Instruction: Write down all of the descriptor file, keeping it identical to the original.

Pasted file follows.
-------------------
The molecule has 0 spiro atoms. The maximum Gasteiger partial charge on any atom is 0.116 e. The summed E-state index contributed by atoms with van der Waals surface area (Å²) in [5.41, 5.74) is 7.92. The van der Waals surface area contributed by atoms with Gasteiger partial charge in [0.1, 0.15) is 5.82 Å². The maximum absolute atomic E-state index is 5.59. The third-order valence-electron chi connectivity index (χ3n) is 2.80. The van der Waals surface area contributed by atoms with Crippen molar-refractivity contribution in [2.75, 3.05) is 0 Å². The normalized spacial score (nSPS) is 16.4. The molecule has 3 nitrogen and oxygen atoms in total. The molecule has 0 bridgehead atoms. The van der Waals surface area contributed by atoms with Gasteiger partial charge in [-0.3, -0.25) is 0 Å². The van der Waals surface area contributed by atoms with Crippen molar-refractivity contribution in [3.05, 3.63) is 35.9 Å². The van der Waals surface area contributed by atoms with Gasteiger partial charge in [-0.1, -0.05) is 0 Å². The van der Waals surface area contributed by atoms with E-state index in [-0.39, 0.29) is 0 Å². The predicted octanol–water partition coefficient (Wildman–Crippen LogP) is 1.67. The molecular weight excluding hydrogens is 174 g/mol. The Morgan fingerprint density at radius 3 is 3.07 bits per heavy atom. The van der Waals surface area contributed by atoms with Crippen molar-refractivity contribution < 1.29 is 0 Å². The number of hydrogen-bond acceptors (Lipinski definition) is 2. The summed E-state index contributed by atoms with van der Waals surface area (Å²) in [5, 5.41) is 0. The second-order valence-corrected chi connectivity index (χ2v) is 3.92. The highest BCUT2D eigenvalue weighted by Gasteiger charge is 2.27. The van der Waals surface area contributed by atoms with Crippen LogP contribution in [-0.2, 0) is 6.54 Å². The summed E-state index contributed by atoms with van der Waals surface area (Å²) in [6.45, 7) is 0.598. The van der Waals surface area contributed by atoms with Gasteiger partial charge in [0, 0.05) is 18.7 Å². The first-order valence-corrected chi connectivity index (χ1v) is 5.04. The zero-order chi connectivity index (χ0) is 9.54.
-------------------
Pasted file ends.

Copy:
The molecule has 0 spiro atoms. The maximum Gasteiger partial charge on any atom is 0.116 e. The summed E-state index contributed by atoms with van der Waals surface area (Å²) in [5.41, 5.74) is 7.92. The van der Waals surface area contributed by atoms with Gasteiger partial charge in [0.1, 0.15) is 5.82 Å². The maximum absolute atomic E-state index is 5.59. The third-order valence-electron chi connectivity index (χ3n) is 2.80. The van der Waals surface area contributed by atoms with Crippen molar-refractivity contribution in [2.75, 3.05) is 0 Å². The normalized spacial score (nSPS) is 16.4. The molecule has 3 nitrogen and oxygen atoms in total. The molecule has 0 bridgehead atoms. The van der Waals surface area contributed by atoms with Gasteiger partial charge in [-0.3, -0.25) is 0 Å². The van der Waals surface area contributed by atoms with Crippen molar-refractivity contribution in [3.05, 3.63) is 35.9 Å². The van der Waals surface area contributed by atoms with Gasteiger partial charge in [-0.1, -0.05) is 0 Å². The van der Waals surface area contributed by atoms with E-state index in [-0.39, 0.29) is 0 Å². The predicted octanol–water partition coefficient (Wildman–Crippen LogP) is 1.67. The molecular weight excluding hydrogens is 174 g/mol. The Morgan fingerprint density at radius 3 is 3.07 bits per heavy atom. The van der Waals surface area contributed by atoms with Crippen molar-refractivity contribution < 1.29 is 0 Å². The number of hydrogen-bond acceptors (Lipinski definition) is 2. The summed E-state index contributed by atoms with van der Waals surface area (Å²) in [5, 5.41) is 0. The second-order valence-corrected chi connectivity index (χ2v) is 3.92. The highest BCUT2D eigenvalue weighted by Gasteiger charge is 2.27. The van der Waals surface area contributed by atoms with Crippen LogP contribution in [-0.2, 0) is 6.54 Å². The summed E-state index contributed by atoms with van der Waals surface area (Å²) in [6.45, 7) is 0.598. The van der Waals surface area contributed by atoms with Gasteiger partial charge in [0, 0.05) is 18.7 Å². The first-order valence-corrected chi connectivity index (χ1v) is 5.04. The zero-order chi connectivity index (χ0) is 9.54.